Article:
Chennai Metrowater officials have recently identified several roads that had chronic sewage-related issues, and found that unplanned manholes contributed significantly to the problem.
The distance between two manholes should ideally be 30 metres. However, several areas developed by the Tamil Nadu Housing Board, such as TVS Colony, Padikuppam Road and Mogappair East — identified by Metrowater — have manholes built at gaps of 40-45 metres. This has made cleaning them very difficult.
To cope with this problem, Metrowater is now building additional manholes in some zones. At present, there are 77,000 manholes in the city.
Sewage issues such as blocks and spills have become common irritants in several parts. For instance, the stretch of Arcot Road near Vadapalani and Vanniyar Street, which links Rajamannar Street in Virugambakkam, is often rendered unmotorable as overflowing sewage stagnates for days.
Amalraj, a resident of Vadapalani, said for several years, residents of Arcot Road have had to endure frequent sewage blocks. The capacity of sewer lines in the area has not been changed to cater to the growing population there, he said.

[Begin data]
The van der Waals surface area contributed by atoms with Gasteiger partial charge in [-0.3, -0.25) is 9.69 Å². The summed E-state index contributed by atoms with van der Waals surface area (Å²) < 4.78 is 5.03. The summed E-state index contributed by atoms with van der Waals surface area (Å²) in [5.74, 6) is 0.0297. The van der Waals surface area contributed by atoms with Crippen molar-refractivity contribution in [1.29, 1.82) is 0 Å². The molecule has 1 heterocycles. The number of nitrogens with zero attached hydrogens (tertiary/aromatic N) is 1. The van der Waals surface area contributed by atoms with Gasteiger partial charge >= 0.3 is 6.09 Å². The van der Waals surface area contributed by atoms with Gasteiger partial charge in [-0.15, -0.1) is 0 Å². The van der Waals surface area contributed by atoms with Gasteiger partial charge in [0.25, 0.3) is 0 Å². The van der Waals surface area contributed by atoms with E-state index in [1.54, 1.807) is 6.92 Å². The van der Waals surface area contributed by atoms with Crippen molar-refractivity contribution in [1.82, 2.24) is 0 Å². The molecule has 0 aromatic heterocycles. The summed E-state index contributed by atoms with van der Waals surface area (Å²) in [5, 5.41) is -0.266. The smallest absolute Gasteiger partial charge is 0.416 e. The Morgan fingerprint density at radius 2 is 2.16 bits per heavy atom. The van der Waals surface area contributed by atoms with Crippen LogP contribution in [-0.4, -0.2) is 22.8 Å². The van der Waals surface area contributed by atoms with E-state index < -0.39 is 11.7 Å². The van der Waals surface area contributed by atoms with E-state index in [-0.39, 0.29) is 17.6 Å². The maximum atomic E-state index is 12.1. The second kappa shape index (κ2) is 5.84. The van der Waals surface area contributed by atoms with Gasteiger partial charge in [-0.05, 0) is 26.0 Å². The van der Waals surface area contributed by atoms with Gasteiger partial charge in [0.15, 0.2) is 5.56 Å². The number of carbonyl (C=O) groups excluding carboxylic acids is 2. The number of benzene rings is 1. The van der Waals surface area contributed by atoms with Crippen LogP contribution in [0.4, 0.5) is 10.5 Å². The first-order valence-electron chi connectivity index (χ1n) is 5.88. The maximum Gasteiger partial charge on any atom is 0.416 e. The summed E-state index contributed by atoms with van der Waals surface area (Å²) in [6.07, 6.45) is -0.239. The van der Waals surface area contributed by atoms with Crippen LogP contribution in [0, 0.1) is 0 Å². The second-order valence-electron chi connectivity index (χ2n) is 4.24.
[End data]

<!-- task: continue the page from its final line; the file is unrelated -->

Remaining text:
Residents of areas including McNicholas Road in Chetpet and Triplicane, too complain of chronic sewage blocks. Whenever it rains, people living on Balakrishna Street of Mylapore have little choice but to walk on sewage-filled roads.
H. Basha, a resident of Triplicane, said that sewage often flows on to streets such as CNK Road, Abdul Karim Cross Street and Yusuf Labbai Street from manholes. If the problem is arrested on one street, the adjacent ones start experiencing sewage overflow, he said.
Metrowater officials said work is currently on in Ambattur to construct nearly 50 manholes. After every rain spell, streets in areas such as TVS Colony, Padikuppam Road and Mogappair East experience sewage related problems.
The water agency is also in the process of building manholes in Mogappair East and Golden George Nagar. Once the work, worth nearly Rs.32 lakh is completed by December, sewage-related complaints are expected to be reduced by half.
Metrowater has also issued work orders to carry out repairs and plastering work in several manholes this month, officials said. Sometimes, sewage seeps into the ground and pollutes water due to improper plastering of the inner and outer surfaces of the facilities, sources said.